Step 2: Choose UEFI or Legacy BIOS installation mode

Modern computers have replaced the legacy BIOS firmware with UEFI firmware, which has many more capabilities. For compatibility with older operating system, a UEFI firmware can emulate legacy BIOS behavior.

Win7, like most modern operating systems, can operate in either mode, but the mode has to be chosen during the initial installation. One advantage of UEFI mode is support of the modern GPT partition table format (which is necessary to support 3TB+ hard drives). In legacy BIOS mode, the operating system drive must be partitioned in the older MBR format.

Most OEMs have moved to UEFI, and consequently GPT in all modern systems, regardless of whether 3TB+ drives are used or not. There is little reason not to use UEFI and GPT on a freshly installed modern system. However, it requires that the installation media is prepared in a way that supports UEFI.

Step 3: Inject USB 3.0 drivers into installation media

The USB installer, which was prepared in Step 1, booted successfully (depending on your system, you may need to tweak the BIOS boot order for it to boot from the USB drive first), but could not start the actual installation, complaining about missing drivers, as expected.

The fix involves injecting the appropriate USB 3.0 controller drivers into the installation media. The process has long been documented, but the typical home user would probably only need to do it in extreme situations, such as this one.

Intel issued a utility for updating an existing installation image with the necessary drivers. The utility must be pointed to the USB drive which we want to install from. After the process is complete, you will be able to start the Win7 installer from a flash drive connected to a Skylake USB 3.0 port!

Step 4 (Legacy BIOS install only): Convert disk to MBR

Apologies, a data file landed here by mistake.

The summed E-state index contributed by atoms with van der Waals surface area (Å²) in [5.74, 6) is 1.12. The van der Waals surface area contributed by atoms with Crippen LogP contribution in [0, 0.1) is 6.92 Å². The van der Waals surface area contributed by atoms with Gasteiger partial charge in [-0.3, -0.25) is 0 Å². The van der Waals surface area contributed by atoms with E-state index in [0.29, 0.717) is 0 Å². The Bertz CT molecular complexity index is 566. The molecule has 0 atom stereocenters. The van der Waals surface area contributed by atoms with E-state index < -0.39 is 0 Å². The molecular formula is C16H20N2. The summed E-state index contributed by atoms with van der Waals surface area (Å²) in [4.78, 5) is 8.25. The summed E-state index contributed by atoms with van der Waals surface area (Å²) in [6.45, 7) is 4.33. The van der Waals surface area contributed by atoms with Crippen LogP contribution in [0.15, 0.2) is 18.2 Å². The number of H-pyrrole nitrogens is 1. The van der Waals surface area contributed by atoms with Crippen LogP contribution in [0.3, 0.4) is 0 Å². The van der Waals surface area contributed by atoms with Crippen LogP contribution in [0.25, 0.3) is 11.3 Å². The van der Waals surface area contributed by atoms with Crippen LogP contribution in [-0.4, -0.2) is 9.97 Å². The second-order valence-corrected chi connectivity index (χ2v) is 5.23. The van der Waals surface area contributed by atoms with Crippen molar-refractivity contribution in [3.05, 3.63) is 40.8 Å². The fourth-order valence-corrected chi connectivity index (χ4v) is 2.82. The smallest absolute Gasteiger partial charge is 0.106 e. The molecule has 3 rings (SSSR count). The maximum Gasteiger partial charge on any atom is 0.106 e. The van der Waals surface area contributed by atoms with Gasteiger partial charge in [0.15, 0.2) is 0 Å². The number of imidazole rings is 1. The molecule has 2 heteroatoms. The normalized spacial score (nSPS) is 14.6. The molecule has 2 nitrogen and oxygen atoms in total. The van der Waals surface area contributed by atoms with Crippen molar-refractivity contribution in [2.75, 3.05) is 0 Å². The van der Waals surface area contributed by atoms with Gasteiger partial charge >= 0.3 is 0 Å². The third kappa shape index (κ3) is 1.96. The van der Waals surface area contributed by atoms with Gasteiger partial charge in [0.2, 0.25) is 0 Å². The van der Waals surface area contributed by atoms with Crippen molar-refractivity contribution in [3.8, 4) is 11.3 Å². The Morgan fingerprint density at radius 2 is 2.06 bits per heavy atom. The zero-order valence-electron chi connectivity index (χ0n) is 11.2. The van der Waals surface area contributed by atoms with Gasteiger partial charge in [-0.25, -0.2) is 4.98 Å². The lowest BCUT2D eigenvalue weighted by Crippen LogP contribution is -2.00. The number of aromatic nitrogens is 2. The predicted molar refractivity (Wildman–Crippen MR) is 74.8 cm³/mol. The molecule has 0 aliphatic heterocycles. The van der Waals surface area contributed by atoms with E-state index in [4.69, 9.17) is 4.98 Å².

You may not be out of the hot water yet. If from some reason the destination drive was partitioned in the GPT scheme, and you wish to install Win7 in legacy BIOS mode, it will not be able to install itself onto any partition on your drive (it will clearly state that GPT is the reason). The drive must be repartitioned as MBR. One way to do so is to boot an external utility (such as GParted), and do it from there. However, it is not necessary, and can be done using Windows’ built-in diskpart utility, from within the installer itself.

A little known feature of any Windows OS installer, which has been around since at least Windows 2000, is the ability to open a command prompt during the installation process. To do so, simply press Shift+F10. From there, follow the instructions to convert the disk to MBR. Note that all data on the disk will be deleted.

Step 5: Post-install drivers

You are likely to find that even after Windows installs, the difficulties do not end. Win7 does not have any built-in drivers for USB 3.0 controllers. The process described above only injects them into the installer, but the installer does not transfer them to the installed OS, silly as it may sound. This means that all your USB ports are likely do be non-functional, so you should download them either from Intel’s site, or from the laptop manufacturer’s site. However, you will also, almost certainly, find that Win7 also does not have drivers for any of your network controllers, so you cannot get to the network to get the necessary drivers.

This presents a real pickle – your laptop now has an OS installed, but no functional network controllers, no functional USB ports, and no built-in optical drive (if it did, we would not have to go through this lengthy process to begin with). In other words – you have a working machine with zero ways to communicate to the outside world. And that’s in the year 2016. Wow!